"One might complain that it only makes learning harder to explain, to make it depend on a child's curiosity. But if we are ever really to understand how our minds grow, we must first face reality: people just don't learn so well unless they're interested or concerned. The older theories of learning and remembering never got very far because in trying to oversimplify, they lost essential aspects of the context. It wouldn't be much use to have a theory in which knowledge is somehow stored away - without a corresponding theory of how later to put that knowledge back to work" (Minsky, Society of Mind, 12.2)

cognitive load theory overview:

This theory suggests that learning happens best under conditions that are aligned with human cognitive architecture. The structure of human cognitive architecture, while not known precisely, is discernible through the results of experimental research. Recognizing George Miller's research showing that short term memory is limited in the number of elements it can contain simultaneously, Sweller builds a theory that treats schemas, or combinations of elements, as the cognitive structures that make up an individual's knowledge base. (Sweller, 1988)

The contents of long term memory are "sophisticated structures that permit us to perceive, think, and solve problems," rather than a group of rote learned facts. These structures, known as schemas, are what permit us to treat multiple elements as a single element. They are the cognitive structures that make up the knowledge base (Sweller, 1988). Schemas are acquired over a lifetime of learning, and may have other schemas contained within themselves.

The difference between an expert and a novice is that a novice hasn't acquired the schemas of an expert. Learning requires a change in the schematic structures of long term memory and is demonstrated by performance that progresses from clumsy, error-prone, slow and difficult to smooth and effortless. The change in performance occurs because as the learner becomes increasingly familiar with the material, the cognitive characteristics associated with the material are altered so that it can be handled more efficiently by working memory.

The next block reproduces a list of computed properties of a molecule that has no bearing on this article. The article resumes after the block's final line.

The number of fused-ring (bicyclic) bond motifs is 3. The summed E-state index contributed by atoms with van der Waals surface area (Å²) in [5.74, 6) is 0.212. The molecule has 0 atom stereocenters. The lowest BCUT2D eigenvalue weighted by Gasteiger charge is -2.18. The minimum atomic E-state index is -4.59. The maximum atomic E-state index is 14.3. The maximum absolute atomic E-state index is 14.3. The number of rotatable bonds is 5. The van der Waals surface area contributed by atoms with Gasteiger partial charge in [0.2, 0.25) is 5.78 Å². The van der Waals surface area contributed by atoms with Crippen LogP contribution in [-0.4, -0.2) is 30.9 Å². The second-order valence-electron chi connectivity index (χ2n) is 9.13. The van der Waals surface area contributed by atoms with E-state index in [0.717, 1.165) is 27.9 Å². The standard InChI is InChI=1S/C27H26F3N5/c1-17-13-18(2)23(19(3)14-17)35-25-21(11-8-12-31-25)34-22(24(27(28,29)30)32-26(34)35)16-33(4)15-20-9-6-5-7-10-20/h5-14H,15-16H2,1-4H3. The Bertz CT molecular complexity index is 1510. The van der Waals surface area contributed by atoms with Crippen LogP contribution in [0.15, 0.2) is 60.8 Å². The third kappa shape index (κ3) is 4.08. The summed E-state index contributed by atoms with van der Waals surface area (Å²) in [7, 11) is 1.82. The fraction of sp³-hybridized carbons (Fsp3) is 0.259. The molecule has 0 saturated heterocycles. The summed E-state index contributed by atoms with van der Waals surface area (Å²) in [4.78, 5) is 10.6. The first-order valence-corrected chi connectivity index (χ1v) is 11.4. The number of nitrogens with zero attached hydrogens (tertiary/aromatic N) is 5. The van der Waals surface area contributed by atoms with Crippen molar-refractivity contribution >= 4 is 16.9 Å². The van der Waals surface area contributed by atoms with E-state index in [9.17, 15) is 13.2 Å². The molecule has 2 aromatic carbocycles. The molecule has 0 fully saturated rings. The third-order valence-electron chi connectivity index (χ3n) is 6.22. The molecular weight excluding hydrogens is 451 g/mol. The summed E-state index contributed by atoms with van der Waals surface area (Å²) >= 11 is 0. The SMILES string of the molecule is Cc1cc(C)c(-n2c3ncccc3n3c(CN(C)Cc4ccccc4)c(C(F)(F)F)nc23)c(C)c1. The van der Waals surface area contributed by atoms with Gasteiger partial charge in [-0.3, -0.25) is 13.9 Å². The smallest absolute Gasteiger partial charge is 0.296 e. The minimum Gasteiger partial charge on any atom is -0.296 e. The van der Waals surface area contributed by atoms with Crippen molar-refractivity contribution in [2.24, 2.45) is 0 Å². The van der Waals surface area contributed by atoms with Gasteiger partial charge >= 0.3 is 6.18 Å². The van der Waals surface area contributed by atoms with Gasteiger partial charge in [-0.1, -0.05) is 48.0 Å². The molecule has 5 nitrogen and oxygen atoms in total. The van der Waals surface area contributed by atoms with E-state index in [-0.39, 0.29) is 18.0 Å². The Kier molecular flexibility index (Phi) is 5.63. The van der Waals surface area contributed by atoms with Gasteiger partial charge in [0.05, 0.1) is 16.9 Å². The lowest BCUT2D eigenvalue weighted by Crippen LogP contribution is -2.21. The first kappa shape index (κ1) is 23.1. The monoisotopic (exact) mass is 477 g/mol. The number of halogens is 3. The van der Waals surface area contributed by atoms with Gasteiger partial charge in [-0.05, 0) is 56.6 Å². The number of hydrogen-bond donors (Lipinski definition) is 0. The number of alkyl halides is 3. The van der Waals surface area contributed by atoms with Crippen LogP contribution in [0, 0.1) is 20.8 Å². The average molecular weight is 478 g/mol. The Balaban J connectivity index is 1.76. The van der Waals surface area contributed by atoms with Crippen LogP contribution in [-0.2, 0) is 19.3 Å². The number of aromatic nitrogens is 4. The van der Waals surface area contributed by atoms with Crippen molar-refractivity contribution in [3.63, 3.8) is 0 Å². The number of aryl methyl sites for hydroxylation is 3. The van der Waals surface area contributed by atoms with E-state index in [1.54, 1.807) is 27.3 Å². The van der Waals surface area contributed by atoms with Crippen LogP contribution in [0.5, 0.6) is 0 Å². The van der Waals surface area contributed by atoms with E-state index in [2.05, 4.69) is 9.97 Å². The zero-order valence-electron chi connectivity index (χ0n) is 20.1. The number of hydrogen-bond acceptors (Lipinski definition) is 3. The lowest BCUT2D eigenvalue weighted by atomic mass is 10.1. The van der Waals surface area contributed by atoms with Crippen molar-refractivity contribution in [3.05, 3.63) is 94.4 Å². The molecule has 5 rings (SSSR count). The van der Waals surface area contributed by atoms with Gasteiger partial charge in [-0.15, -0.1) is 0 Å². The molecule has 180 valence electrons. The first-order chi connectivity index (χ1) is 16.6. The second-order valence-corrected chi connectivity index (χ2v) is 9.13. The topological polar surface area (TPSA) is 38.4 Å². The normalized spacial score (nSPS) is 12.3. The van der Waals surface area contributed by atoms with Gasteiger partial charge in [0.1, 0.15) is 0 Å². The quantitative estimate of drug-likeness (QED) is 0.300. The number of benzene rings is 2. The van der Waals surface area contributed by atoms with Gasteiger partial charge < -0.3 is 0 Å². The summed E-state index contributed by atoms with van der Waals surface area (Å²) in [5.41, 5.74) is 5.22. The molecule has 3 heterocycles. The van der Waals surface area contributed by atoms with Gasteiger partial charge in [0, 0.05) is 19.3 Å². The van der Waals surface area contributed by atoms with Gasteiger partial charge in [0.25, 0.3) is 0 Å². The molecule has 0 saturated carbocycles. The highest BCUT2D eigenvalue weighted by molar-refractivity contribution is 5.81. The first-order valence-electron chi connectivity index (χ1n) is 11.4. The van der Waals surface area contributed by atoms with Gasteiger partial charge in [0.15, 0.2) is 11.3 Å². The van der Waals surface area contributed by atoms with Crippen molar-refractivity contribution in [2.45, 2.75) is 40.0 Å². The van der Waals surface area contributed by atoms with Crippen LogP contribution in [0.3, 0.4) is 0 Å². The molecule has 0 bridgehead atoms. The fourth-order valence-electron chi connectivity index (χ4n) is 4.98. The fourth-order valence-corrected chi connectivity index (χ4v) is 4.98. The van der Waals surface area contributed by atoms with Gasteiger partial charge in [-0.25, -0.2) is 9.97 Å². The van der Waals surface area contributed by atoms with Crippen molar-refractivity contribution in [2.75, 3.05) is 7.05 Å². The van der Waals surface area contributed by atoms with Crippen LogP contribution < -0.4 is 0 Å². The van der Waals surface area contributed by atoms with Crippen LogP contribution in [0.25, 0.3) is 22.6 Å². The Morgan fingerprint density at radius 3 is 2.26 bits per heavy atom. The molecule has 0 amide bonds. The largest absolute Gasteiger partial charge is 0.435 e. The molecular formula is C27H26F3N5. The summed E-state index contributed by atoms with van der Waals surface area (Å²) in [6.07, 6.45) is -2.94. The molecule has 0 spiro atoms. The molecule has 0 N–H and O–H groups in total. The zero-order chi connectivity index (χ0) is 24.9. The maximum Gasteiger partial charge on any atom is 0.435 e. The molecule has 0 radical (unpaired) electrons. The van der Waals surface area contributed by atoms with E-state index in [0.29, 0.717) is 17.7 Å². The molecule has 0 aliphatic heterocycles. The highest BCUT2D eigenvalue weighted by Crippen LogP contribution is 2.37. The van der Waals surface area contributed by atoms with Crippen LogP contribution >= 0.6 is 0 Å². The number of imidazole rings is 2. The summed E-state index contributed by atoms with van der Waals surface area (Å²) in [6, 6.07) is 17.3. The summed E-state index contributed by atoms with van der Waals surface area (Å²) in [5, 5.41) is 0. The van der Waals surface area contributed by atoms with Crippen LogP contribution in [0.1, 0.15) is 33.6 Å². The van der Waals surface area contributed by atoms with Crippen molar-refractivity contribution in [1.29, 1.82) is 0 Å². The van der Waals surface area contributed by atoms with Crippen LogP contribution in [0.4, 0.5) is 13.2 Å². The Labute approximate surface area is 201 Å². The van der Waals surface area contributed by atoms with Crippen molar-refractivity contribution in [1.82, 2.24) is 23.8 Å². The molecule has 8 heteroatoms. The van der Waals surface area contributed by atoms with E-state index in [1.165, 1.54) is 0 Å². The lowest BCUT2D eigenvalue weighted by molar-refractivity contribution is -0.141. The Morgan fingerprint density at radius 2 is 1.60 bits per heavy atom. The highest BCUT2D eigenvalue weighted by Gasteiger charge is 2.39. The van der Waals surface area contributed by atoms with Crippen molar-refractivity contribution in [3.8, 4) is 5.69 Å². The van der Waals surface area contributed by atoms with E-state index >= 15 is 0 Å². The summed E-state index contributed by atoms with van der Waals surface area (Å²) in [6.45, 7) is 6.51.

From an instructional perspective, information contained in instructional material must first be processed by working memory. For schema acquisition to occur, instruction should be designed to reduce working memory load. Cognitive load theory is concerned with techniques for reducing working memory load in order to facilitate the changes in long term memory associated with schema acquisition.
http://tip.psychology.org/sweller.html

Discussion


My initial impression is that cognitive load theory doesn't address motivation. Motivation influences perseverance, people will find ways to manage a larger cognitive load if they enjoy what they are learning?! eg. Game making, game playing. For example, if you are motivated you can write down your ideas, or discuss them with others, which improves memory retention.

Any learning theory which ignores motivation is suspect (Bill Oct 11)


The language of Cognitive Load Theory is the language of instruction not construction. The teacher or instructional designer is in the drivers seat. The teacher determines what load is germain to the task and what is extraineous load. The risk of this language is that it is very difficult to predict exactly what cognitive structure the learner is building and what is germain to that structure. It is helpful to consider Bloom's taxonomy of the cognitive domain. It is very easy to know what is germain load for the lower order task of recalling data but much harder to determine germain load for analysis, synthesis and evaluation. These higher order tasks require a richness and diversity of material which is poorly addressed by the distinction of germain/extraneous load. (Tony 11 Oct)


Links

http://en.wikipedia.org/wiki/Cognitive_load
Efficiency in Learning: Addressing Cognitive Load Theory Ruth Clark, President Clark Training & Consulting